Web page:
Is there a right way and a wrong way to use litigation funding? If so, who should — and who shouldn’t contact you?

The biggest divide in the litigation finance industry is between commercial and consumer litigation funding. Consumer litigation funding companies generally advance small amounts of just a few thousand dollars, usually to cover personal living expenses for plaintiffs. Commercial litigation funding companies, by contrast, usually fund legal fees and costs for the actual litigation. As a commercial funder, we see ourselves as actually helping the case succeed, rather than just loaning against the final amount. We’re proud of our role in helping see the case to the end!

“AI in legal tech is frankly, long overdue. We see so many lawyers who would be able to litigate better if they opened their practices to new technology like ROSS, which would help them do their jobs better.”

What are the most common cases you see? And what case has had the most impact on you so far?

Our most common cases are small business breach of contract cases: cases where a business owner sues a client for nonpayment or a vendor for delivering goods that weren’t to specification. But if we’re going to talk about the most impactful cases: after the success of our #MeToo Tales campaign, where we helped pair sexual assault victims with attorneys and later considered their cases for funding, the stories of horrific assaults we heard definitely made an impact on me. We’re incredibly proud to be supporting those victims in their fight for justice.

Does your business model work in other countries? Where do you see Legalist in 10 years?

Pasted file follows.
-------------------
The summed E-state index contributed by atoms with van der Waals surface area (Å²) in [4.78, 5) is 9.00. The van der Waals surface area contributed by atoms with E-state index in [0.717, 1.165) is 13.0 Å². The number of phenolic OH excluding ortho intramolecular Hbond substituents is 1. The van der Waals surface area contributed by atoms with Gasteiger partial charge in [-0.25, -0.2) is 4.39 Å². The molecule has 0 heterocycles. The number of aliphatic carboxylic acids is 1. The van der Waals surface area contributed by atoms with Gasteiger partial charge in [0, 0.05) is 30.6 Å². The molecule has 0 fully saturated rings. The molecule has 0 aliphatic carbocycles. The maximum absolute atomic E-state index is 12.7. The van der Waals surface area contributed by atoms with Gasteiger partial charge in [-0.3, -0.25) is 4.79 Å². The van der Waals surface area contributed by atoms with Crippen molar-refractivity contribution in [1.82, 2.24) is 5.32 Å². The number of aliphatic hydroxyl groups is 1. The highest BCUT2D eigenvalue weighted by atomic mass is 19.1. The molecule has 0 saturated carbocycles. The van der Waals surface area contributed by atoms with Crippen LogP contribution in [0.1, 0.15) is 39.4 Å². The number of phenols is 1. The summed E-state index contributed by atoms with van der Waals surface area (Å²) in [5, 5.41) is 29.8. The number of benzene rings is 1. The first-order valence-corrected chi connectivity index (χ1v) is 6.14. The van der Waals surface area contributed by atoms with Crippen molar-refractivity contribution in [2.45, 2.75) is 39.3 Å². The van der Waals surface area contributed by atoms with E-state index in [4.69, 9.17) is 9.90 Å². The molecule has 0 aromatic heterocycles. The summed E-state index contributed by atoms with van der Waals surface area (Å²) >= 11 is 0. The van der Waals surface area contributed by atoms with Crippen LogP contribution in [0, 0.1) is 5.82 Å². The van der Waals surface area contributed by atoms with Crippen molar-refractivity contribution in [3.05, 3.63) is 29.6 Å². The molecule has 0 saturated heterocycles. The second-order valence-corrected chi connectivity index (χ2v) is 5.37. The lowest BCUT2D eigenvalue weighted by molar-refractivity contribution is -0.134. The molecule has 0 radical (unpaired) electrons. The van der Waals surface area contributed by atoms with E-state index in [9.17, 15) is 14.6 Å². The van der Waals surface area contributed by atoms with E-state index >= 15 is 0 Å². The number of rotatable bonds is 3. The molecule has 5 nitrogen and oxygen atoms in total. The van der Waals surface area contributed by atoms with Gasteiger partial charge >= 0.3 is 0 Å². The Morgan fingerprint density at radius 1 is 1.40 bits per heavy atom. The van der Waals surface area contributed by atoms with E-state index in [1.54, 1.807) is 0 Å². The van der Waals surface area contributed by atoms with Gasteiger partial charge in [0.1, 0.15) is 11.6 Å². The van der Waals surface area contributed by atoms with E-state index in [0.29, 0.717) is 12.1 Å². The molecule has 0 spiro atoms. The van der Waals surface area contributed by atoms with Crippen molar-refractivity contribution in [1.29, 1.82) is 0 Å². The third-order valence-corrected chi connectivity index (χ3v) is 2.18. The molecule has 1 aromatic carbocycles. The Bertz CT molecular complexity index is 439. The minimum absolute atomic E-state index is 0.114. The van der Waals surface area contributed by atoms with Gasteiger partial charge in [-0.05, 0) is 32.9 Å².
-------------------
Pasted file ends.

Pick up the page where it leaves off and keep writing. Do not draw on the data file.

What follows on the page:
Believe it or not, litigation finance actually originated in the UK, where it has a long and established history. Given its prevalence in Europe and its relative late entry into the States, I think it’s clear that litigation finance has a long and promising road ahead.

Does AI play a role in your work? We here at ROSS obviously believe AI in law is already imperative? What do you think?

AI in legal tech is frankly, long overdue. We see so many lawyers who would be able to litigate better if they opened their practices to new technology like ROSS, which would help them do their jobs better. In litigation finance, the funders are also gradually catching on that if lawyers can use AI to win their cases, litigation finance companies can use AI to figure out which ones will win.

And, to end our chat, here is the question we ask everyone: What is the one non-work related thing not yet invented you’d like right now?

I’m simultaneously excited and freaked out by the possibility of immersive, VR movies like in Ready Player One.

Ava Chisling

Ava is an award-winning lawyer and editor who counsels creative types, writes about pop culture/tech+law and sometimes creates ad campaigns. She is Quebec counsel for Momentum Law.